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Cargojet is built for the long haul, this investor says

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Airlines like Air Canada may be putting more weight behind their cargo businesses but that won’t keep Cargojet (Cargojet Stock Quote, Chart, News, Analysts TSX:CJT) from continuing to soar. So says portfolio manager Brendan Caldwell who thinks there’s more than enough overnight shipping business to go around.

Cargojet shareholders are smiling after the close of a remarkable year where the company’s share price went from $103.33 to start 2020 and ended up at $214.83 by December 31. That’s a return of 108 per cent, more than a double for a stock that saw increased attention due to pandemic-induced lockdowns and a work-from-home culture, both of which ratcheted up volumes for overnight freight, Cargojet’s bread and butter.

We have yet to see CJT’s numbers on the holiday season but the company said it will likely be a peak season with volumes “like none other.”

In a late November update, Cargojet management quoted a Stats Canada report saying e-commerce retail sales for the period of March to September grew by 68 per cent, with the holidays expecting to ramp that number even higher. In response, Cargojet said it added two aircraft to its fleet along with adding more flights per week, essentially boosting its capacity by 20 per cent.

“There is no doubt this peak will be like none other but Cargojet has proven starting with the surge in volumes in March of this year that it has a robust team, a highly flexible fleet and the ability to adapt, handle and succeed in meeting customer expectations in the face of unprecedented challenges,” said Cargojet in a November 25 press release.

Cargojet’s share price fell particularly hard during the early 2020 market downturn, losing over 40 per cent at the nadir, but unlike the airlines who struggled for much of the year — both from an operational standpoint and in the markets — CJT started climbing in late March and never looked back.

With passenger travel decimated for much of the year, airlines were in tough, relying on government support to stay afloat. Air Canada saw passenger numbers fall by over 90 per cent, and like a number of airlines, started converted some of its fleet into cargo carriers. The result was a 22-per-cent increase in cargo revenues over its latest quarter, with Air Canada saying it hit the 4,000-flight mark earlier in December.

“Air Canada Cargo has emerged as an outstanding performer during the COVID-19 crisis and was a key player in transporting medical equipment including PPE to Canada early on. It is impressive that the Cargo team re-engineered its business model and network for cargo-only flights in March and has now successfully operated 4,000 such flights onboard both mainline widebody aircraft, as well as seven transformed widebody aircraft enabling cargo transport in the cabin, said Lucie Guillemette, Executive Vice President and Chief Commercial Officer, in a December 16 press release.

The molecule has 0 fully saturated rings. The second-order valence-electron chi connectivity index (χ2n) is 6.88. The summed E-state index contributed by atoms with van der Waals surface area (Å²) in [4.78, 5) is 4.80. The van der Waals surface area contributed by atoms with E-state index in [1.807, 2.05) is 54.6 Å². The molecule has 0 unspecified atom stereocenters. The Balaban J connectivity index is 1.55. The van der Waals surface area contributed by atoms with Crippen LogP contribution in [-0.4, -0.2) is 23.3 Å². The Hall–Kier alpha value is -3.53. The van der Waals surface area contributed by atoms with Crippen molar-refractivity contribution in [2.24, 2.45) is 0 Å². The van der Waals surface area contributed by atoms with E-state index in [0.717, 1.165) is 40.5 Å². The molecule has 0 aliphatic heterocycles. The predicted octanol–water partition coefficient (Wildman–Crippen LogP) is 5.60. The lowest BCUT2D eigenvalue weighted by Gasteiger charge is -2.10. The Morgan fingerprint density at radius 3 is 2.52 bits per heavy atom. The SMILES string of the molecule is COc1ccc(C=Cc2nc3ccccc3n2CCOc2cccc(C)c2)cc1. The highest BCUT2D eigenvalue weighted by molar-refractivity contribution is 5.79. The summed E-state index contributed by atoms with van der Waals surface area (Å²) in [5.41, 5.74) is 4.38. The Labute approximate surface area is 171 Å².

The news in early November that Air Canada was aiming to bring some of its retired Boeing 767s into service as dedicated cargo planes may have spooked Cargojet investors, as the stock took a major plunge at the time of Air Canada’s announcement.

But Caldwell, president and CEO of Caldwell Investment Management, said Cargojet’s future still looks bright.

“Cargojet is still one of our core holdings in our value momentum strategy. It was a big, big beneficiary of the need to send packages everywhere,” said Caldwell, speaking on BNN Bloomberg on Thursday. “Think about how the economy is running — coming back to my kids, my middle daughter has a job and still lives at home and so literally every day there’s an Amazon package arriving. And if that’s my experience then it’s probably the experience of a few other folks.”

“People are shopping online and the packages are coming from someplace and Cargojet has really benefited from that,” he said. “It did take a hiccup earlier this year when Air Canada, which because it’s not flying passengers commercially anymore, or at least not nearly as much, part of its business had been to throw cargo into the hold of its planes to transport it. They said they were going to ramp that up and do a little bit more and so Cargojet took a hit on that.”

“But it turns out that it’s not going to be probably that big of an impact on Cagojet’s business, especially given this tsunami wave of everything being shipped everywhere,” Caldwell said. “So, it’s still one that we hold and still one that we’re quite enthusiastic about.”

Cargojet has business beyond its domestic overnight operations, with an ACMI (Aircraft, Crew, Maintenance and Insurance segment and an all-in charter service as well. Early in December, Cargojet announced an expansion of its ACMI agreement with DHL Express, adding three international routes out of Hamilton, Ontario to DHL’s hub in Cincinnati and onto both Monterrey, Mexico, and the United Kingdom. Cargojet now operates a total of nine aircraft for DHL.

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About The Author /

Cantech Letter founder and editor Nick Waddell has lived in five Canadian provinces and is proud of his country's often overlooked contributions to the world of science and technology. Waddell takes a regular shift on the Canadian media circuit, making appearances on CTV, CBC and BNN, and contributing to publications such as Canadian Business and Business Insider.

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